Somewhere in the United States a Lawsuit is Filed Every 10 Seconds of Every Working Hour.
Trial lawyers are robbing decent, honest Americans of their money, trust, freedom and peace of mind. In Ohio, a baseball coach was sued by the parents of a high school player who claimed they were humiliated because their son spent too much time warming the bench. In California, a thief who is stabbed in a bar during a holdup dies…and his family sues the business for operating an unsafe establishment. And we all remember the lady who spilled coffee on herself only to file suit against the restaurant chain that sold it to her moments earlier at a drive-thru window.
These are just a few of the more than five million lawsuits filed in the United States this decade alone.
Few people realize just how much all these lawsuits cost us in the long run. Juries that award outlandish monetary awards push up the cost of goods and services we all buy and use in our everyday life. That’s why many suits settle out of court, because it is cheaper than going to trial and proving a suit has no merit. Even the frivolous suits that are thrown out of court cost us money, since tax dollars are used to pay the court costs that are consumed before a suit gets thrown out.
All in all, each and every one of us in America is paying for a civil justice system that is out of control. In dollar terms, the tab comes to about $1,200 per person per year.
Of course, with more that 60,000 trial lawyers in the country, what would you expect? Especially considering that these lawsuits usually get a third of any amount awarded in a lawsuit.
But the cost to our society may be even higher. America’s courts are being used today to change the way our society functions.
One example: lawsuits have weakened the ability of teachers to impose much needed discipline in the classroom, so now disruptive behavior by one student gets in the way of the education of our children.
Another example: prisoners filing lawsuits from their jail cells force law enforcement agencies to spend time and money that would be better spent fighting crime.
Lawsuits such as these have an economic impact on our society as well, as we all pay for the consequences of a failed education and criminal justice system.
It’s time to make our civil justice system fair and reasonable again…to return to a system that encourages individual responsibility and discourages lawsuit abuse:
1. People should have to pay only for the harm they caused, with the amount paid proportionate to the harm they caused (under the current system, even if you are responsible for only 10 percent of the harm you could be found liable for 100 percent of the compensation);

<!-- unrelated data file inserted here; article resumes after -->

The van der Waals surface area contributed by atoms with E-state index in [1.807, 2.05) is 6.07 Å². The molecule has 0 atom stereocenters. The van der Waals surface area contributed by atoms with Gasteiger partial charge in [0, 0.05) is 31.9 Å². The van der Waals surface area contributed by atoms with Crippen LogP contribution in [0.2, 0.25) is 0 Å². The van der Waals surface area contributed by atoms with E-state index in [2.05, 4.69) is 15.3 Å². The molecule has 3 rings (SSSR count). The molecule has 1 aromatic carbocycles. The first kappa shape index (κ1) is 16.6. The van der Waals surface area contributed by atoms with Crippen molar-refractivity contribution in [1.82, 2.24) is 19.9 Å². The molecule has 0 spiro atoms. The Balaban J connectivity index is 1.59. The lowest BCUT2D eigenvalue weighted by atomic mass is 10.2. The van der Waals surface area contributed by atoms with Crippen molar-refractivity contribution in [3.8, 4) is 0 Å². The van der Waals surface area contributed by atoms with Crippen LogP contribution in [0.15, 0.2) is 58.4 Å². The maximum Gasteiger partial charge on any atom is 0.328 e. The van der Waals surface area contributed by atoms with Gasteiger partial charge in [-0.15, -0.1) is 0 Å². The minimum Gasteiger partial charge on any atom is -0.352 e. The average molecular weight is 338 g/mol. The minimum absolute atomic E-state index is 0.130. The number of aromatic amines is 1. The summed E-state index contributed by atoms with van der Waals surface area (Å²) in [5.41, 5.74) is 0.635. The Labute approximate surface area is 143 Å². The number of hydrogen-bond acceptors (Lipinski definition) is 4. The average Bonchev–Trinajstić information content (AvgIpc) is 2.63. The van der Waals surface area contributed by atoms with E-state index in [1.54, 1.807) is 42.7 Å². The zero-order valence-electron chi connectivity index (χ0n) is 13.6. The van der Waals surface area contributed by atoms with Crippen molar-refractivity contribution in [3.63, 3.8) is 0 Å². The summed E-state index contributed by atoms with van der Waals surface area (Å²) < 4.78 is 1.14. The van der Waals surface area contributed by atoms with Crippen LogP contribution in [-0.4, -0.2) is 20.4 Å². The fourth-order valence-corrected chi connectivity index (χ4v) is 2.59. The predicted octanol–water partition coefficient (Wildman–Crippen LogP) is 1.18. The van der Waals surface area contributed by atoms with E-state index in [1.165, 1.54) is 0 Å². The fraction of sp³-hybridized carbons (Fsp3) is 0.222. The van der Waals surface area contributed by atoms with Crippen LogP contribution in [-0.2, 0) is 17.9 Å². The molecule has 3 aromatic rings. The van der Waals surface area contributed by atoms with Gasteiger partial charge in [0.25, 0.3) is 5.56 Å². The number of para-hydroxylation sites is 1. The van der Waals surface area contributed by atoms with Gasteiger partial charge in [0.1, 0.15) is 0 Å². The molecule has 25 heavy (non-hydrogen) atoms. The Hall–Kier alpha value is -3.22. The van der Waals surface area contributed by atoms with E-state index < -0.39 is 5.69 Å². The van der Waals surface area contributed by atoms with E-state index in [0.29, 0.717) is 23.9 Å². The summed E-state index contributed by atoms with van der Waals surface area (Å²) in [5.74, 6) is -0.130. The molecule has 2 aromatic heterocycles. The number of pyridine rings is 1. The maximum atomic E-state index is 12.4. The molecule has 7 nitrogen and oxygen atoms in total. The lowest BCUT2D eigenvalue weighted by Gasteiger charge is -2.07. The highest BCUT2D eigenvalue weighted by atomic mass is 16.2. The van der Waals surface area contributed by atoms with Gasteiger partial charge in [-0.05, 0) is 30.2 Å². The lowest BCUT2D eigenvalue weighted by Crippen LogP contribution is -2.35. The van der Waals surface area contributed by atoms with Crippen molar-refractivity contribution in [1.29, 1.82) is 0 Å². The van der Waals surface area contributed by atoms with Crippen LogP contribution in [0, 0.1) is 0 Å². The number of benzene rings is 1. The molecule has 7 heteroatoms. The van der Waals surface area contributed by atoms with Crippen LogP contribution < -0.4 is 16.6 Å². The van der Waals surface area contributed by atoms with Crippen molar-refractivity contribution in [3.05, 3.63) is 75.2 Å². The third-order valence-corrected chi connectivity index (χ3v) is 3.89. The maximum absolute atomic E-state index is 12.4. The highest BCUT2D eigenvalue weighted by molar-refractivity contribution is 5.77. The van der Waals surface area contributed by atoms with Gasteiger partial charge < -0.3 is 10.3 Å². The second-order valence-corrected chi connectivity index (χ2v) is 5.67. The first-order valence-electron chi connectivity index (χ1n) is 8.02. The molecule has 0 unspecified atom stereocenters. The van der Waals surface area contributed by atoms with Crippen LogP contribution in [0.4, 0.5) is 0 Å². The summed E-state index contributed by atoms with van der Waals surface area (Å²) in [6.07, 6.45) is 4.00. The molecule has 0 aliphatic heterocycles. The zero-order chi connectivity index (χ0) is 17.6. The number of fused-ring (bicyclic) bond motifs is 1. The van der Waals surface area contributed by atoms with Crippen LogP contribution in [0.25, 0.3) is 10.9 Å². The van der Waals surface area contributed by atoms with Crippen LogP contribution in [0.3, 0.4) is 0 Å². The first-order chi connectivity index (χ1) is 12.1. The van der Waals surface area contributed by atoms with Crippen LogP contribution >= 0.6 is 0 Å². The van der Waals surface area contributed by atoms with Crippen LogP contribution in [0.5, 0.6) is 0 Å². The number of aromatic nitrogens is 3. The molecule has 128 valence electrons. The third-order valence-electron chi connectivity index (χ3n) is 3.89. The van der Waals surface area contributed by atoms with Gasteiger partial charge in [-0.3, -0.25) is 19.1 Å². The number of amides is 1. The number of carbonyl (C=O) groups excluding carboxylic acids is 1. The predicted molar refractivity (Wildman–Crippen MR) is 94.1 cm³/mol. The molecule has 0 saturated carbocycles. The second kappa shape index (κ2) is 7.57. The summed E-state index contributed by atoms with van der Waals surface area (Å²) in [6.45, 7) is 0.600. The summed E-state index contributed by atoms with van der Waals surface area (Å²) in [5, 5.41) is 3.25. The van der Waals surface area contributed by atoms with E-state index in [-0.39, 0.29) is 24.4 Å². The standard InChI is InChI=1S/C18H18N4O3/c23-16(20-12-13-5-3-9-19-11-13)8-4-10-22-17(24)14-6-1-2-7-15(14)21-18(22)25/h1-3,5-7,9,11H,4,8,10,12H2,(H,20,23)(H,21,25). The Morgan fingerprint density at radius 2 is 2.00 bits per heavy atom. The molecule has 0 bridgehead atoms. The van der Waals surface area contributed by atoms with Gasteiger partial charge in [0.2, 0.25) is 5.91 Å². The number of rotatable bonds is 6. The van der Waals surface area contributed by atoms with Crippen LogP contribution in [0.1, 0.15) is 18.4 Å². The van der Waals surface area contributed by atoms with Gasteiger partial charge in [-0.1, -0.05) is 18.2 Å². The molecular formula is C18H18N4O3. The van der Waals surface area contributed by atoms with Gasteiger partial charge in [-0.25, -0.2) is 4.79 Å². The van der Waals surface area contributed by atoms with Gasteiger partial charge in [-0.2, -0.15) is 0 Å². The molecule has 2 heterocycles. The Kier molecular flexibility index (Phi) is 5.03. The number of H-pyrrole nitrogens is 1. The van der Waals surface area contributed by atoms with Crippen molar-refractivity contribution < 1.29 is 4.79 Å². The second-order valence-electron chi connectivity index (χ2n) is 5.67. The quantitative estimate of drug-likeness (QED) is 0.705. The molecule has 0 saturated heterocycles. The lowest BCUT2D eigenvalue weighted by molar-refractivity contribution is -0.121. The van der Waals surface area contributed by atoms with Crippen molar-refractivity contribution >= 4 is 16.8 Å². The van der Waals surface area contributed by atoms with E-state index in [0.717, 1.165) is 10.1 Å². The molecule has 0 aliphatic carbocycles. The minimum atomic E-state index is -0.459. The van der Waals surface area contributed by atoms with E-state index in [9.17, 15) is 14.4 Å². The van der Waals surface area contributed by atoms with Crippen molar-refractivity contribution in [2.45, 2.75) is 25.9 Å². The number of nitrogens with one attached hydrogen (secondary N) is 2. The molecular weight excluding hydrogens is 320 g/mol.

2. people who compensate for the harm and/or damages they caused (like lost wages, medical bills, and pain-and-suffering) should not also be liable for additional damages meant only as punishment unless they are found to have purposefully caused the injury or were grossly negligent;
3. the legal system should discourage lawsuits that seek money from those who aren’t really to blame (the current system permits suits to target those who have the most money even if they were only remotely involved);
4. if someone is injured, the trial should take place either where the injury happened or someplace logical like where the party lives or where the person or business that caused the injury lives or is headquartered; and
5. junk science should not be brought into courtrooms and introduced as evidence (the current system permits paid “experts” to offer questionable testimony).
What You Can Do to Help.
A lot of us are frustrated with what’s wrong with our government or society. We let our ideals fall prey to our disappointments. We get cynical and disengage from the active role we should have if our democratic society is to function truly to the benefit of everyone.
Just think, though, what difference we can make if everyone who shares our values and beliefs would unite to change things. There really is strength in numbers. So if enough of us get active in the fight for change, we can make a difference.
For instance, our elected representatives rarely hear from average voters. But most of them really do want to hear from you! Legislators face thousands of pieces of legislation every year, and they don’t know which ones are important to their voters and which aren’t. Just one or two phone calls, or one or two letters, is a big deal. It lets your representatives know what you think is important.